The National Museum of China has reopened to the public for free, after nearly four years of renovation. China's ancient bronze art, "Houmuwu Quadripod", highlights the new beginning as the first exhibition in the new facility.
|"Houmuwu Quadripod" debuts at National Museum of China|
National Treasure's Name Amended
- "Simuwu Quadripod" officially renamed "Houmuwu Quadripod"
The bronze ware known as the Simuwu Quadripod, one of China's national treasures, are officially renamed "Houmuwu Quadripod".
According to the National Museum of China's official website, experts misinterpreted the first character on the inscription on the Quadripod as "Si" when it was unearthed in March of 1939. As other bronze wares of the same period have since been found, archaeologists now understand that "Hou" is the correct Chinese character as it reflects the status of the tomb's owner. As calligraphy had a more free style in the Shang Dynasty, Chinese characters could be written both backwards and forwards. As it happens, "Si" looks like "Hou" written backwards.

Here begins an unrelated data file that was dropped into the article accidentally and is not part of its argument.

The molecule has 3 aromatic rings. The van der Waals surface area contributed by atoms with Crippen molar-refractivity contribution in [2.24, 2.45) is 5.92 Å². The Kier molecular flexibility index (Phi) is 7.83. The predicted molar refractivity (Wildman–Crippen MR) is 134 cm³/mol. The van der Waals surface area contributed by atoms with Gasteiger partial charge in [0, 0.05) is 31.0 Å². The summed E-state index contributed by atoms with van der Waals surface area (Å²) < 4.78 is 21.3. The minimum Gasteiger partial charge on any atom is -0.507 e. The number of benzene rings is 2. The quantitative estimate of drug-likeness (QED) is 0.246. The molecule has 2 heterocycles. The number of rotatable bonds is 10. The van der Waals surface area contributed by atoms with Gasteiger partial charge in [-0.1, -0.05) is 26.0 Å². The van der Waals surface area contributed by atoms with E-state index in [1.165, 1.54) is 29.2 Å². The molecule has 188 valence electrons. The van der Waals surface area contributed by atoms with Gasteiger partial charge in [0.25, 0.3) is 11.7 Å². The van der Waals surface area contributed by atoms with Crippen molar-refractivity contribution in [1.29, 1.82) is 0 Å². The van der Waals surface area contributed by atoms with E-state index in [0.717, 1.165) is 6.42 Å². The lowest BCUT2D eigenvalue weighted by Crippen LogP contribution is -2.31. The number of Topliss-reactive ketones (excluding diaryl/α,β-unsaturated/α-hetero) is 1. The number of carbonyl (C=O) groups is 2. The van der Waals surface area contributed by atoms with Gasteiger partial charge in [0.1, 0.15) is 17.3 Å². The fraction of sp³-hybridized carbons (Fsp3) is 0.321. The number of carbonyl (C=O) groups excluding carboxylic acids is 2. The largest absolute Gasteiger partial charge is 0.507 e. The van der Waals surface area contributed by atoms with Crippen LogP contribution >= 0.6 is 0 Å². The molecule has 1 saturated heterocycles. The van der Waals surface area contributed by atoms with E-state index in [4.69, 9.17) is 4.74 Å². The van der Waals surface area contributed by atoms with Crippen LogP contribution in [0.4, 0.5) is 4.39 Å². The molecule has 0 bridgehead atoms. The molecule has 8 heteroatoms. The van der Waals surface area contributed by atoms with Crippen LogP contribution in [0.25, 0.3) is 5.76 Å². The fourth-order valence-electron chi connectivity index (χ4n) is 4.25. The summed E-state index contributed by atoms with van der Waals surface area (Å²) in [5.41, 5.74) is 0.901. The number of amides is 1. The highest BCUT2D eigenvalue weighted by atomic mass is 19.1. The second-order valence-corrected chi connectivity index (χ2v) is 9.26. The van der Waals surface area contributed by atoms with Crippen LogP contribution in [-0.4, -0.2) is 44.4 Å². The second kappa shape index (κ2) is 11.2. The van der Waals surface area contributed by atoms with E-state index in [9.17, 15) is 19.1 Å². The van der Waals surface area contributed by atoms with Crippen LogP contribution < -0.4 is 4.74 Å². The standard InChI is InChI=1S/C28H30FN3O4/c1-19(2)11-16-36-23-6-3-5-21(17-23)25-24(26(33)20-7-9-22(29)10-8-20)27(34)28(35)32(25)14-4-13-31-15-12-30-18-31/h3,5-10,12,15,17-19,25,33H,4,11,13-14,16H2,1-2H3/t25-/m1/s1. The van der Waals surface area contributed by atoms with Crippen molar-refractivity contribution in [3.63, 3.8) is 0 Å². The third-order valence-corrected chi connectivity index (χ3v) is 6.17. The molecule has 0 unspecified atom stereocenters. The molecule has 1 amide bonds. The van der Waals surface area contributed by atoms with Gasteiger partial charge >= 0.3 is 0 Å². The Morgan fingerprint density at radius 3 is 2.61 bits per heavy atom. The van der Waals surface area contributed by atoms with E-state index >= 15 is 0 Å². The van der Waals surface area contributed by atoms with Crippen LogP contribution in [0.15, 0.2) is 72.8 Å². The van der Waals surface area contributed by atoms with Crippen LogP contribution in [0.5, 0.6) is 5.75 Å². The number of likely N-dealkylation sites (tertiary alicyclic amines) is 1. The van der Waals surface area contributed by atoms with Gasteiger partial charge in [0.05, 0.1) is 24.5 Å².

Academics came up with the new interpretation of the inscription as early as the 1970s. Only now are they making the change because the old interpretation had been popularized in textbooks and other media.
The Houmuwu Quadripod is a casting product of the late Shang Dynasty (1400 �C 1100BC). The biggest and heaviest bronze ware currently known represents the superb technical craft of the Bronze Age of China.
The quadripod is an art form of traditional Chinese culture, which expresses the grandeur and prestige of the subject. Quadripod caldrons were cast to memorialize important events in Chinese history.